Sutton Gallery: Reluctant Star - Art Collector

Issue 24 April-June 2003

For the first time Irene Sutton lets the focus shift from gallery to gallerist. Story by Alexie Glass.

Melbourne gallerist Irene Sutton, of the Fitzroy-based Sutton gallery, is a very private person. She has never before agreed to be interviewed, preferring to let the high standard of work produced by the artists she represents – artists including Deborah Paauwe, Stephen Bush, Helga Groves, Lindy Lee, Rosslynd Piggott and Jon Cattapan – remain the focus of attention on the gallery. Sutton is aware that by venturing into terrain that makes visible the person facilitating the exhibition of work, the viewer can be distracted from the point that the artist’s vision is why we’re here. In talking about yourself in a tête-à-tête scenario there’s a risk of courting a situation that could inadvertently be interpreted as an exercise more about personality than art.

Conversely, Sutton is also aware that by discussing the ways in which the parts of what you do congeal and communicate – by opening up the ways of explaining how ideas and objects have arrived at your destination – you can allow for a deeper understanding and reading of the whole. That’s why on a hot Thursday evening in late January she agrees to return from her holiday – to Melbourne and to the gallery – to discuss for the first time since she opened the doors of Sutton Gallery in 1992, what the gallery is to her, her background, her artists, and her vision for the future.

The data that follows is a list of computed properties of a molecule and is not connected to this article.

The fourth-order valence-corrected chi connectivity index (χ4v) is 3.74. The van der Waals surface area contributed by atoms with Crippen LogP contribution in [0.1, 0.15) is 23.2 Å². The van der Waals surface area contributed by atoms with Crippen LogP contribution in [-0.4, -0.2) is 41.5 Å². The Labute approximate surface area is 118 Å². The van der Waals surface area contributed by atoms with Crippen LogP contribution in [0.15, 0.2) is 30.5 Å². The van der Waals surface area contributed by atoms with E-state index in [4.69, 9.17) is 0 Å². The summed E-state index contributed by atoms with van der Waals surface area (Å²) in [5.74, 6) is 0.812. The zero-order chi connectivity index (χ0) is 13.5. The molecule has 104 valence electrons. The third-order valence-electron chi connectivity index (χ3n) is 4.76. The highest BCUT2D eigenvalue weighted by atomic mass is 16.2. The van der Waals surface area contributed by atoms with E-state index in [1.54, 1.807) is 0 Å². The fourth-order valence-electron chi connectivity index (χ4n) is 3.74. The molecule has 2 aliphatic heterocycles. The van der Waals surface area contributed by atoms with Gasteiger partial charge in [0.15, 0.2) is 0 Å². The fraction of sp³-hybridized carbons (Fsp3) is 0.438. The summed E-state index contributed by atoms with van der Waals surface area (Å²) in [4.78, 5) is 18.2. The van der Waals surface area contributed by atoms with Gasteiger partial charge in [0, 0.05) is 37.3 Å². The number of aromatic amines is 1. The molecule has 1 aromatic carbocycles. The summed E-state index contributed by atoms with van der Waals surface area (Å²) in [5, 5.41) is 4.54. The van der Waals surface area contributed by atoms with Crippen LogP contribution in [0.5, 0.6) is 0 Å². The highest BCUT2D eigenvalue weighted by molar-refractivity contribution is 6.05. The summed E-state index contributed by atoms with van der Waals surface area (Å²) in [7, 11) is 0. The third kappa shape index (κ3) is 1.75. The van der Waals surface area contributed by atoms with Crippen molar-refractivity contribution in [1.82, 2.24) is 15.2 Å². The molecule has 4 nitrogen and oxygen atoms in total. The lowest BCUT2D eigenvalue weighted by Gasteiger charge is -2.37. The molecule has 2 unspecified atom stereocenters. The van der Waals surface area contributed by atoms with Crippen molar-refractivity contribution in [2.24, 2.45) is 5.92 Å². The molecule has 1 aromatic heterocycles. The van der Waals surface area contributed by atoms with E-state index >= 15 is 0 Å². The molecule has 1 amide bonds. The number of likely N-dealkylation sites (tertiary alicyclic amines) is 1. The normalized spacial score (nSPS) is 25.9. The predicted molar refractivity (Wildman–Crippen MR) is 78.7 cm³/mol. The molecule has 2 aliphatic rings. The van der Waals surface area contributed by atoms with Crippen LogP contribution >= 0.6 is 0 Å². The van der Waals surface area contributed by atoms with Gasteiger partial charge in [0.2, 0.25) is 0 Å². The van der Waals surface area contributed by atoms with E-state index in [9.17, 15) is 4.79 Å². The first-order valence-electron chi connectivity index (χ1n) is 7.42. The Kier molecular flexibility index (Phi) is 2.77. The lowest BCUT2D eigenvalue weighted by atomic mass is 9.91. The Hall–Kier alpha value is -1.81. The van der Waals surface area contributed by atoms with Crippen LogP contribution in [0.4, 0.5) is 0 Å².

We start by getting two coffees, and then I look around while she finishes up a few unspecified things before we settle in for what I realise is going to provide a lesser pleasure for her than the prospect of root
canal surgery. I am struck by my surprise at how unremarkable the space is. The walls have a wizened appeal,
they seem all at once buffed, sanded and shiny, like the subtly uneven surfaces of a favoured leather brief
case that has aged with use but is dignified. The shadows of exhibitions past are present. Equally the grey
linoleum tiled flooring adds to the atmosphere, while the remnants of the now-gallery once-fashion-factory